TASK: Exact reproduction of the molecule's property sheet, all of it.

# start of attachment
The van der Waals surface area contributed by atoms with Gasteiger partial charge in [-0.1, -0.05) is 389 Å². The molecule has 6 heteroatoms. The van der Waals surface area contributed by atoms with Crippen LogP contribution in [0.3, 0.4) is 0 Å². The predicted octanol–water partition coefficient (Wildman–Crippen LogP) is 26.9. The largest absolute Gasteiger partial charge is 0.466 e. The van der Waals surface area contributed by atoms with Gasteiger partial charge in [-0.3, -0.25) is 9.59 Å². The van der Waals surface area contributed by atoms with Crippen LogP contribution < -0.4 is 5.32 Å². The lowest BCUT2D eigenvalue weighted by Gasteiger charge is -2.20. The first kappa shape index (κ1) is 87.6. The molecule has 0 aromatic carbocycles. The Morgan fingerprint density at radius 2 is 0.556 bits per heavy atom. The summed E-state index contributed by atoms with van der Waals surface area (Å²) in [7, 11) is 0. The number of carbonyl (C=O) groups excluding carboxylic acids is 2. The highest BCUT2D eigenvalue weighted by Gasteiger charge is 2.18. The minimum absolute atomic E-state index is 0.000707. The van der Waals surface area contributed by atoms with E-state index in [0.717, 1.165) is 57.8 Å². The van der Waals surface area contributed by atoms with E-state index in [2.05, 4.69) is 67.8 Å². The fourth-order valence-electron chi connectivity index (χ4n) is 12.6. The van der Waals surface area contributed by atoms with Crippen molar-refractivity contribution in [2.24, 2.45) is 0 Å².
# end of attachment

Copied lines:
The van der Waals surface area contributed by atoms with Gasteiger partial charge in [-0.1, -0.05) is 389 Å². The molecule has 6 heteroatoms. The van der Waals surface area contributed by atoms with Crippen LogP contribution in [0.3, 0.4) is 0 Å². The predicted octanol–water partition coefficient (Wildman–Crippen LogP) is 26.9. The largest absolute Gasteiger partial charge is 0.466 e. The van der Waals surface area contributed by atoms with Gasteiger partial charge in [-0.3, -0.25) is 9.59 Å². The van der Waals surface area contributed by atoms with Crippen LogP contribution < -0.4 is 5.32 Å². The lowest BCUT2D eigenvalue weighted by Gasteiger charge is -2.20. The first kappa shape index (κ1) is 87.6. The molecule has 0 aromatic carbocycles. The Morgan fingerprint density at radius 2 is 0.556 bits per heavy atom. The summed E-state index contributed by atoms with van der Waals surface area (Å²) in [7, 11) is 0. The number of carbonyl (C=O) groups excluding carboxylic acids is 2. The highest BCUT2D eigenvalue weighted by Gasteiger charge is 2.18. The minimum absolute atomic E-state index is 0.000707. The van der Waals surface area contributed by atoms with E-state index in [0.717, 1.165) is 57.8 Å². The van der Waals surface area contributed by atoms with E-state index in [2.05, 4.69) is 67.8 Å². The fourth-order valence-electron chi connectivity index (χ4n) is 12.6. The van der Waals surface area contributed by atoms with Crippen molar-refractivity contribution in [2.24, 2.45) is 0 Å².